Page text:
Saturday, 19 December 2015

Being for Others

When I set out to write a blog back on December 1st I had, at that time, no inclination that 3 weeks later I would still be writing and that I would end up writing one blog every day throughout Advent. But so it is turning out to be. If you had told me back then that I would write a blog about "being for others" I would have thought you vaguely strange. I would have thought you were merely showing your ignorance of me, my thoughts and my attitudes. But in the process of writing the blogs that I have written between then and now I have come to the point where I need to write exactly that blog. And here it is. "Being for others" can be taken in two ways; it can be read through the prism of a background knowledge of existential literature or it can just be regarded as our attitude towards other people. It must be said that if you have been reading my blog regularly of late then much that is gathered together below will have been hinted at in much that has gone before. 

I am not the world's most sociable person. I am not going to win a "Humanitarian of the Year" award. At various times people may have regarded me as grumpy, misanthropic, unfriendly, unsociable and rude. And often I may have been happy to encourage these beliefs about me. For reasons that are not all clear to me, I have chosen to be private and closed off for much of my adult life. The rare times I have strayed from this path have often turned out to be reasons for embracing it more fully once again. But human experience is more than the things that happen to us. There is also the matter of what we do with the things that have happened to us, how we process them and where we file them in the biography of our lives that we carry around with us. Human reason and understanding are not slaves to their environment. We have freedom to think about things, weigh them and consider different ideas and come to differing conclusions. A person subject to cruelty is not fated to be cruel in return. Those subject to kindness may not always themselves turn out to be kind.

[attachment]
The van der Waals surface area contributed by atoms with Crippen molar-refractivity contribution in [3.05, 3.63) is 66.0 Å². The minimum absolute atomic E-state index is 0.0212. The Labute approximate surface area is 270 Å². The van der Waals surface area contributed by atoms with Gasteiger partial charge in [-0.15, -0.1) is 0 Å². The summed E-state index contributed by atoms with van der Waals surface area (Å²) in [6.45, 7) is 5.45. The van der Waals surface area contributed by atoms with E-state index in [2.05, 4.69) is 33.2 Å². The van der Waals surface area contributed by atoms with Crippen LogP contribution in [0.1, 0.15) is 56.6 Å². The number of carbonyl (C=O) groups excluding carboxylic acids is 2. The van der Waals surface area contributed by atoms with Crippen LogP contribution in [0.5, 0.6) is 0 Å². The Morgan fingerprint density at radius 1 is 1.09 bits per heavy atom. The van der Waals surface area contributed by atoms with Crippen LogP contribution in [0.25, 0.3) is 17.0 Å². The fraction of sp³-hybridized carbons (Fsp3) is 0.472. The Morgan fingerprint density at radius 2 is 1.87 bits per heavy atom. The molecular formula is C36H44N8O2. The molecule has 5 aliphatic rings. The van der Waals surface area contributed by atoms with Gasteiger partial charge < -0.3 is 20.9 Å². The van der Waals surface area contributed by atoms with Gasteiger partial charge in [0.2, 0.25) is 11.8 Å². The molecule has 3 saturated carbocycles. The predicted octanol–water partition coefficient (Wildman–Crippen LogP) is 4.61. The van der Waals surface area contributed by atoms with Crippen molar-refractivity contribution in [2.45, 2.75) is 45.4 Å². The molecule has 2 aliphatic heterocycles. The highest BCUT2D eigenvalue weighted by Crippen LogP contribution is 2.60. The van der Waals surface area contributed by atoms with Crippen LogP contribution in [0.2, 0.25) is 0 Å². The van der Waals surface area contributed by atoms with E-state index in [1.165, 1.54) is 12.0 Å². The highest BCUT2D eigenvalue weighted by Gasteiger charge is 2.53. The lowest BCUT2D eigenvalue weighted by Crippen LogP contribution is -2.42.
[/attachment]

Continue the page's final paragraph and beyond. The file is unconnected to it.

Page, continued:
And so what of being for others? As I understand this it is through the prism of existentialist texts although I also have a background in religious texts that stress love for your neighbor and notions like that. In religious texts the care you show others is often a reflection of the character of the god the religion is supposed to be about. If not a theistic religion then it may be about honoring some spiritual notion or belief in the togetherness of things. From an existentialist perspective being for others is a matter of being responsible for yourself as a moral being and actualizing yourself as an individual by using what measure of existential freedom you have to broaden your horizons. In all cases being for others is seen as ultimately bouncing back on you and being good for you too. To extend another's peace, health or freedom is to extend yours too.

It is not my job here to appear as some kind of "do-gooder" saying that we all need to help everyone because we are all one and things like that. If anyone knew me well enough it would be easy for them to point out my own hypocrisy there anyway. The world is a complicated place and many competing thoughts fight in our minds for headspace. I have my thoughts and ideas and you have yours. And besides, once you get into the nitty gritty thats when the general principles that every one can agree on (such as "love your neighbor as yourself", the so-called "Golden Rule") start to break down under the harsh, unforgiving glare of partisanship. Some think, for example, that Capitalism is the best way to care for most people. Others say its Socialism. Some say we need a creed of brotherly (and sisterly) love. Others say we are all children of Gaia. But my concern with "being for others" does not go that way.